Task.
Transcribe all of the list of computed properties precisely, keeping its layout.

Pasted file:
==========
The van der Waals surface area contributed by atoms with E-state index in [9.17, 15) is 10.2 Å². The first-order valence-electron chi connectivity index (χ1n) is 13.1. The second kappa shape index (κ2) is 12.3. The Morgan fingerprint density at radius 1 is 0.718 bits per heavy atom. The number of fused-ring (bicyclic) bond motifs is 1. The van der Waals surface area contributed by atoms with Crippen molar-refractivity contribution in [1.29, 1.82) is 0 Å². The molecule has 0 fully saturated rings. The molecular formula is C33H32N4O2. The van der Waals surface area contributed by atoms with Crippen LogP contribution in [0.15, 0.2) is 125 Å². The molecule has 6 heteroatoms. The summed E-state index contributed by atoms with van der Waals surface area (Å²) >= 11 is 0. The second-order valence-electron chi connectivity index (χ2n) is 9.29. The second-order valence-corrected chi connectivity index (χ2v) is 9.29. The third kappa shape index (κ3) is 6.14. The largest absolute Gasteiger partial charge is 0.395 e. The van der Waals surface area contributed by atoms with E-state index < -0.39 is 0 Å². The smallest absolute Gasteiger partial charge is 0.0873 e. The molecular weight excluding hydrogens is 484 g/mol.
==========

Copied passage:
The van der Waals surface area contributed by atoms with E-state index in [9.17, 15) is 10.2 Å². The first-order valence-electron chi connectivity index (χ1n) is 13.1. The second kappa shape index (κ2) is 12.3. The Morgan fingerprint density at radius 1 is 0.718 bits per heavy atom. The number of fused-ring (bicyclic) bond motifs is 1. The van der Waals surface area contributed by atoms with Crippen molar-refractivity contribution in [1.29, 1.82) is 0 Å². The molecule has 0 fully saturated rings. The molecular formula is C33H32N4O2. The van der Waals surface area contributed by atoms with Crippen LogP contribution in [0.15, 0.2) is 125 Å². The molecule has 6 heteroatoms. The summed E-state index contributed by atoms with van der Waals surface area (Å²) >= 11 is 0. The second-order valence-electron chi connectivity index (χ2n) is 9.29. The second-order valence-corrected chi connectivity index (χ2v) is 9.29. The third kappa shape index (κ3) is 6.14. The largest absolute Gasteiger partial charge is 0.395 e. The van der Waals surface area contributed by atoms with E-state index < -0.39 is 0 Å². The smallest absolute Gasteiger partial charge is 0.0873 e. The molecular weight excluding hydrogens is 484 g/mol.